Visit to the SF-88 Nike Missile Site

Among the little known gems in the bay area is the Nike Missile historic site in the Golden Gate National Recreation Area. It’s open with docent tours the first Saturday of every month, and it’s a fascinating look into what the Cold War really meant.

The Nike-Hercules missiles were nuclear tipped anti-aircraft missiles with a range of 90 miles. They had a yield of 2 to 40 kilotons depending on which of the three warheads was installed. They were the last line of defense against a Soviet bomber attack with ~300 total such sites built around populous regions of the US.

Full pictures found here.

The assembly building is on the left, electronics test on the right, tracking and searching radar and vans behind that. The launcher and underground magazine storage is background left.

Nike Missile site SF-88

This was ’50′s technology and the missiles were controlled with vacuum tubes. There’s three miniature vacuum tubes on this board.

Circuit board

Here you can see the array of boards in the missile.

Vacuum tube technology

This Nike-Hercules missile is on the elevator to raise it from the magazine below. There are 4 launch platforms here and they pushed the 5 ton missiles by hand along these tracks to reach each of the launchers.

Launcher tracks

The solid rocket boosters burn for a short 3.5 seconds, giving it much of the energy needed to loft it to ~100K ft. The rest is done with a sustainer rocket in missile. It’s a ballistic trajectory from there for the remainder of the 90 second flight time. The warhead sits in front of the yellow line, and behind the stub fins.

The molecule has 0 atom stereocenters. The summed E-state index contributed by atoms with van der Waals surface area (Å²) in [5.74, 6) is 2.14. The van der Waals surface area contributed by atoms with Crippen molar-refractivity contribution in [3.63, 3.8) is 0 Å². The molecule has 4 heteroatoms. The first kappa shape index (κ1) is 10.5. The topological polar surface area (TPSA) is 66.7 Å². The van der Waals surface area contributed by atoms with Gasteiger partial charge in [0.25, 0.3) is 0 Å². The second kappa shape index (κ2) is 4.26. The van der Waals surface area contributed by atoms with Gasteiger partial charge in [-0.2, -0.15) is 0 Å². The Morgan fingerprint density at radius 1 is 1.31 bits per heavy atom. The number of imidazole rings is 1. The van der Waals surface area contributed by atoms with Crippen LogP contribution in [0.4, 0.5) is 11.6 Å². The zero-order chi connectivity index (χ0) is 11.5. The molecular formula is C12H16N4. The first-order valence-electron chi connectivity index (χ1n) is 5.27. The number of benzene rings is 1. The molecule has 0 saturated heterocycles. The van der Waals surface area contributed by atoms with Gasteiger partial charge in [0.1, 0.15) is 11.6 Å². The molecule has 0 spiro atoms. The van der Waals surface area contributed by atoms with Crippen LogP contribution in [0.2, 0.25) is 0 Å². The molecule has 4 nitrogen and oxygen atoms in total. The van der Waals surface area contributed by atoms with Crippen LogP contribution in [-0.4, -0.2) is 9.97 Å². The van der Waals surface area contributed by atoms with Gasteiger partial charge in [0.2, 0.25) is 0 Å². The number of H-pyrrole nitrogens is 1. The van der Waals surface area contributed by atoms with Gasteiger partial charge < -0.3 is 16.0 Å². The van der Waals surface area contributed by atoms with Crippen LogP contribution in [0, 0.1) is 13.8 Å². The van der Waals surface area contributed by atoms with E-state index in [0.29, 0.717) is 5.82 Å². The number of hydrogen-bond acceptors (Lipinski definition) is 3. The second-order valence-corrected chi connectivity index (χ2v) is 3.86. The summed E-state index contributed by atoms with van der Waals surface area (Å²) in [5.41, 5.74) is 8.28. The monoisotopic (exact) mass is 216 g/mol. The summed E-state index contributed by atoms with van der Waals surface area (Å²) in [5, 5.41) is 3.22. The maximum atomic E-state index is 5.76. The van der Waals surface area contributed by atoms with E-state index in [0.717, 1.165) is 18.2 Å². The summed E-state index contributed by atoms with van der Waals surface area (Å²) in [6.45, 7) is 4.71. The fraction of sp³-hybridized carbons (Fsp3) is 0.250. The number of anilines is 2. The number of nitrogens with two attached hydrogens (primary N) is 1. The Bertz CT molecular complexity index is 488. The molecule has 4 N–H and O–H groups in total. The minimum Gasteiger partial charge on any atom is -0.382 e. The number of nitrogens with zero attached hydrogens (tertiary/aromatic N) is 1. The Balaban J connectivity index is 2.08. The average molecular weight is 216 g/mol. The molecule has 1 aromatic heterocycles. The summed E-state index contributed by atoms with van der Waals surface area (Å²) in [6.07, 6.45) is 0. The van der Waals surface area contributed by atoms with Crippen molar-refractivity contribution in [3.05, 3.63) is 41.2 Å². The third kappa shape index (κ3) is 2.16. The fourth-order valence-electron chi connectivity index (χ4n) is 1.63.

The docent claimed that the booster rocket accelerates from standing still to supersonic speed within the 42′ length of the missile. Don’t believe everything you hear folks — the acceleration needed to achieve that (roughly 370 G’s if my physics recollection serves me right) would literally crumple the missile into ball of metal.

Nike Hercules Missile

I was truly surprised that they (the lawyers, really) let folks ride down on the elevator like this.

Down the elevator

The magazine storage isn’t really the heavily fortified bunker that I was thinking it would be — which actually makes sense. The Nike being a defensive weapon only, if it were destroyed in a nuclear war, it had already failed to do the intended job.

Magazine area

The magazine holds 8 missiles, 3-4 on either side of the elevator

Missile magazine

The next group going down to the storage magazine.

Going down

This is a transportation canister. Note the springs and inside of them are shock-absorbers; all to keep the sensitives from going bump. The section pictured would be the atomic portion.

Travel canister

This is the “time to intercept computer” — a mostly mechanical device. There are numerous micro switches that are activated as the various wheels come around. The warhead is literally detonated when one of those micro switches gets activated, causing the missile tracking radar’s pulse to change, and the high explosives make a big bang, causing an even bigger bang when the fissile material goes super critical, and that takes out any airplane in about a 30 mile radius of the missile. You don’t have to hit the bombers, you just gotta get close enough to them.

Time to intercept computer

Time to intercept micro switch

Time to intercept

More pictures from the trip here.

More info:

  1. http://nikemissile.org/nike_hercules.shtml
  2. http://en.wikipedia.org/wiki/Nike_(rocket)

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